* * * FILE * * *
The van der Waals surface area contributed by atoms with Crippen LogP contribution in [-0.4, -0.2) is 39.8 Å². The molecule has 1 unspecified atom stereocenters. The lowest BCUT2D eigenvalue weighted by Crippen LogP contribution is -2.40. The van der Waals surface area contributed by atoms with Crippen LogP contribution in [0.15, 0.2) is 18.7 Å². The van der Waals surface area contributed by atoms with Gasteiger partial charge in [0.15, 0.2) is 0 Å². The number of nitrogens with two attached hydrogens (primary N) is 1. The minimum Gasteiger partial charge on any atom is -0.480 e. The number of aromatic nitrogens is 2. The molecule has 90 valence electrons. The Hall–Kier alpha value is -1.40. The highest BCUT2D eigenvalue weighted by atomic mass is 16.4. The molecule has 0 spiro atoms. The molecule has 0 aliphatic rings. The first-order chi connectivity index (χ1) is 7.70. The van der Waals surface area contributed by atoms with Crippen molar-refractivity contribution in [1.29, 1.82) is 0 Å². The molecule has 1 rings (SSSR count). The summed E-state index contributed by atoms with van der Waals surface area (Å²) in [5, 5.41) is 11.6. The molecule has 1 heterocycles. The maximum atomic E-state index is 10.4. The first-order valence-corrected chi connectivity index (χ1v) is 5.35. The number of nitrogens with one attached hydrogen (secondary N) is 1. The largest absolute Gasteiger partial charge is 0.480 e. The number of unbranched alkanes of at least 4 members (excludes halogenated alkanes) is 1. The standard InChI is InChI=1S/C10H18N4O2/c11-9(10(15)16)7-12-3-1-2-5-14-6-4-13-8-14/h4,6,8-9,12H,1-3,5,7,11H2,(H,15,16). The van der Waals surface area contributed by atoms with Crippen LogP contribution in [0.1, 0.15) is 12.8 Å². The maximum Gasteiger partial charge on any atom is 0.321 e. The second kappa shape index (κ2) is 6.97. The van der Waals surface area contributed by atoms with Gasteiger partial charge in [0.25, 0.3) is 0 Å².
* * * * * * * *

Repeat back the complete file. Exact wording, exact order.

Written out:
The van der Waals surface area contributed by atoms with Crippen LogP contribution in [-0.4, -0.2) is 39.8 Å². The molecule has 1 unspecified atom stereocenters. The lowest BCUT2D eigenvalue weighted by Crippen LogP contribution is -2.40. The van der Waals surface area contributed by atoms with Crippen LogP contribution in [0.15, 0.2) is 18.7 Å². The van der Waals surface area contributed by atoms with Gasteiger partial charge in [0.15, 0.2) is 0 Å². The number of nitrogens with two attached hydrogens (primary N) is 1. The minimum Gasteiger partial charge on any atom is -0.480 e. The number of aromatic nitrogens is 2. The molecule has 90 valence electrons. The Hall–Kier alpha value is -1.40. The highest BCUT2D eigenvalue weighted by atomic mass is 16.4. The molecule has 0 spiro atoms. The molecule has 0 aliphatic rings. The first-order chi connectivity index (χ1) is 7.70. The van der Waals surface area contributed by atoms with Crippen molar-refractivity contribution in [1.29, 1.82) is 0 Å². The molecule has 1 rings (SSSR count). The summed E-state index contributed by atoms with van der Waals surface area (Å²) in [5, 5.41) is 11.6. The molecule has 1 heterocycles. The maximum atomic E-state index is 10.4. The first-order valence-corrected chi connectivity index (χ1v) is 5.35. The number of nitrogens with one attached hydrogen (secondary N) is 1. The largest absolute Gasteiger partial charge is 0.480 e. The number of unbranched alkanes of at least 4 members (excludes halogenated alkanes) is 1. The standard InChI is InChI=1S/C10H18N4O2/c11-9(10(15)16)7-12-3-1-2-5-14-6-4-13-8-14/h4,6,8-9,12H,1-3,5,7,11H2,(H,15,16). The van der Waals surface area contributed by atoms with Crippen LogP contribution in [0.1, 0.15) is 12.8 Å². The maximum Gasteiger partial charge on any atom is 0.321 e. The second kappa shape index (κ2) is 6.97. The van der Waals surface area contributed by atoms with Gasteiger partial charge in [0.25, 0.3) is 0 Å².